Adam Lambert Argues "I'm Not a Babysitter" on "The Early Show"

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Adam Lambert defended his controversial American Music Awards performance on The Early Show this morning, telling host Maggie Rodriguez the AMAs were filled with content that wasn't kid-friendly. "I think it's up to the parents to discern what their child is watching on television. Lady Gaga smashing whiskey bottles, Janet Jackson grabbing a male dancer's crotch, Eminem talking about how Slim Shady has 17 rapes under his belt — there was a lot of very adult material on the AMAs this year and I know I wasn't the only one." (Watch his interview below.)

Adam Lambert shocks, Taylor Swift soars: see the 2009 AMAs in photos.

Lambert was the only star to face a major backlash following the ceremony, which aired from 8 to 11 p.m. ET on ABC Sunday night. After ABC received 1,500 complaints over Lambert's simulated oral sex and make-out session with a male bandmate, the network nixed his appearance on Good Morning America. Lambert argued that female pop stars wouldn't have received the same scrutiny, and that being gay and a man was a "double whammy" because audiences "haven't seen that before." He concluded, "I'm not a babysitter. I'm a performer."

Lambert admitted his final performance didn't precisely mirror rehearsals, and that ABC was rightfully taken by surprise by some of his racy ad-libs. But he said he had "no clue" the performance would grab so many headlines. "I admit I did get carried away, but I don't see anything wrong with it. I do see how people got offended, and that was not my intention." Arguing he didn't consider young fans would be watching because "it was a nighttime show. I was there in the audience filled with mostly adults," Lambert said he comes from the theater world and focuses on the crowd physically before him. "Like Idol, I guess I have a tendency to divide people — you either like it or you don't," he added.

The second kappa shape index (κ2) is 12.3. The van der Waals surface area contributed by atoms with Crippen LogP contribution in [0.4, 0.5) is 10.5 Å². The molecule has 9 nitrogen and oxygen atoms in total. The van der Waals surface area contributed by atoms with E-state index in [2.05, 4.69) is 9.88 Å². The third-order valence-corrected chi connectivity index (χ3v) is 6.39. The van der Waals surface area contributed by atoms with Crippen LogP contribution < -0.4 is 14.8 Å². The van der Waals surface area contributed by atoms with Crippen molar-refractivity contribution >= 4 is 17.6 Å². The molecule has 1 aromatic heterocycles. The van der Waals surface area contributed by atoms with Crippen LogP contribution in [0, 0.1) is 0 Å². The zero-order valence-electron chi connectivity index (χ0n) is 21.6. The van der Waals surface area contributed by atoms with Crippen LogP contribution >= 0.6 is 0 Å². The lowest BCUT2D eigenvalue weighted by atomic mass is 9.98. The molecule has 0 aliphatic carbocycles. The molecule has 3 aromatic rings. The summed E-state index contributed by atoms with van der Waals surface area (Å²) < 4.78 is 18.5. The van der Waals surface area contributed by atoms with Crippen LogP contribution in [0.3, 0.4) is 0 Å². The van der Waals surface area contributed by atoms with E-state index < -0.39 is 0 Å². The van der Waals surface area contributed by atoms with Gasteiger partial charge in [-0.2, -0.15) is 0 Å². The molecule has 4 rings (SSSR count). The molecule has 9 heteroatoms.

Infamous crotch-rock moments, from Lambert's AMAs to "Dick in a Box."

His regrets, Lambert said, were over-singing "For Your Entertainment" in the heat of the moment and perhaps giving viewers the impression he's one-dimensional. "I hope people don't put me into a box saying, oh, he's nasty, he's going to be like that all the time — that was one performance." On his debut album, "I tried to create a huge variety," he said. "The 'For Your Entertainment' you saw on the AMAs performance is about dancing and picking up on people and being sexy," but by contrast "Whataya Want From Me" is about "vulnerability and hope and trust."

Later in the broadcast, Lambert answered fan questions and revealed he hoped to launch his first solo tour in 2010, "maybe as early as spring." He was also joined by his mother, Leila, who said she supported her son's artistic decisions. "He is entertaining everyone, including me," she said, revealing she was "a little taken aback" by his AMAs song, "but I just went with the flow, and it's all good ... He inspires so many people and I hear that all the time — that's the best part," she said.

Lambert sang two songs on The Early Show — "Whataya Want From Me" and "Music Again" — in performances that were quite stripped-down compared to his AMAs spectacle. His band was outfitted in all black, and Adam sported a matching black jacket and vinyl pants. Tommy Ratliff, who became suddenly famous Sunday night when Lambert unexpectedly kissed him on the AMAs, was handling bass duties. The closest Lambert got to a bandmate was when he stood beside guitarist Monte Pittman as he ripped the solo on "Music Again." Lambert jetted directly from the stage to the street to greet fans after the song, offering hugs and autographs.

Follow Rolling Stone's Adam Lambert coverage here — photos, video, interviews and more.

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